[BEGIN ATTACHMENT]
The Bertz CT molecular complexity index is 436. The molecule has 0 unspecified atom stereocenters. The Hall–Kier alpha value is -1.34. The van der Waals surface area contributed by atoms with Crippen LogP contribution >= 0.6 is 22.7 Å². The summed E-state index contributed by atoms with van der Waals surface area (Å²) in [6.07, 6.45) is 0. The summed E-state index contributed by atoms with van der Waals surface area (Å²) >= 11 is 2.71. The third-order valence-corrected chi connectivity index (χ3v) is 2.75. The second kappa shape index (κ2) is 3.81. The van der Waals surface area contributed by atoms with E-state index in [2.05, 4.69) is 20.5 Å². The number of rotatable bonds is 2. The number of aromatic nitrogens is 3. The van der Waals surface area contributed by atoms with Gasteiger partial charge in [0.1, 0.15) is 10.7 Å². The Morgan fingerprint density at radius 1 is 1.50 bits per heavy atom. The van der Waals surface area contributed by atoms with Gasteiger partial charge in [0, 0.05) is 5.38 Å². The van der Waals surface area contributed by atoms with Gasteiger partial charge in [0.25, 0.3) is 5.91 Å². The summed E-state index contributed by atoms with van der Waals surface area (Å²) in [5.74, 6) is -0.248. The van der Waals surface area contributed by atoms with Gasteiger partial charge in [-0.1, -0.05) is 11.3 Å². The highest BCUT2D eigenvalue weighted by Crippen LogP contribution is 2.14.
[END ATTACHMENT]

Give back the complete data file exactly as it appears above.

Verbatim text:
The Bertz CT molecular complexity index is 436. The molecule has 0 unspecified atom stereocenters. The Hall–Kier alpha value is -1.34. The van der Waals surface area contributed by atoms with Crippen LogP contribution >= 0.6 is 22.7 Å². The summed E-state index contributed by atoms with van der Waals surface area (Å²) in [6.07, 6.45) is 0. The summed E-state index contributed by atoms with van der Waals surface area (Å²) >= 11 is 2.71. The third-order valence-corrected chi connectivity index (χ3v) is 2.75. The second kappa shape index (κ2) is 3.81. The van der Waals surface area contributed by atoms with E-state index in [2.05, 4.69) is 20.5 Å². The number of rotatable bonds is 2. The number of aromatic nitrogens is 3. The van der Waals surface area contributed by atoms with Gasteiger partial charge in [0.1, 0.15) is 10.7 Å². The Morgan fingerprint density at radius 1 is 1.50 bits per heavy atom. The van der Waals surface area contributed by atoms with Gasteiger partial charge in [0, 0.05) is 5.38 Å². The van der Waals surface area contributed by atoms with Gasteiger partial charge in [0.25, 0.3) is 5.91 Å². The summed E-state index contributed by atoms with van der Waals surface area (Å²) in [5.74, 6) is -0.248. The van der Waals surface area contributed by atoms with Gasteiger partial charge in [-0.1, -0.05) is 11.3 Å². The highest BCUT2D eigenvalue weighted by Crippen LogP contribution is 2.14.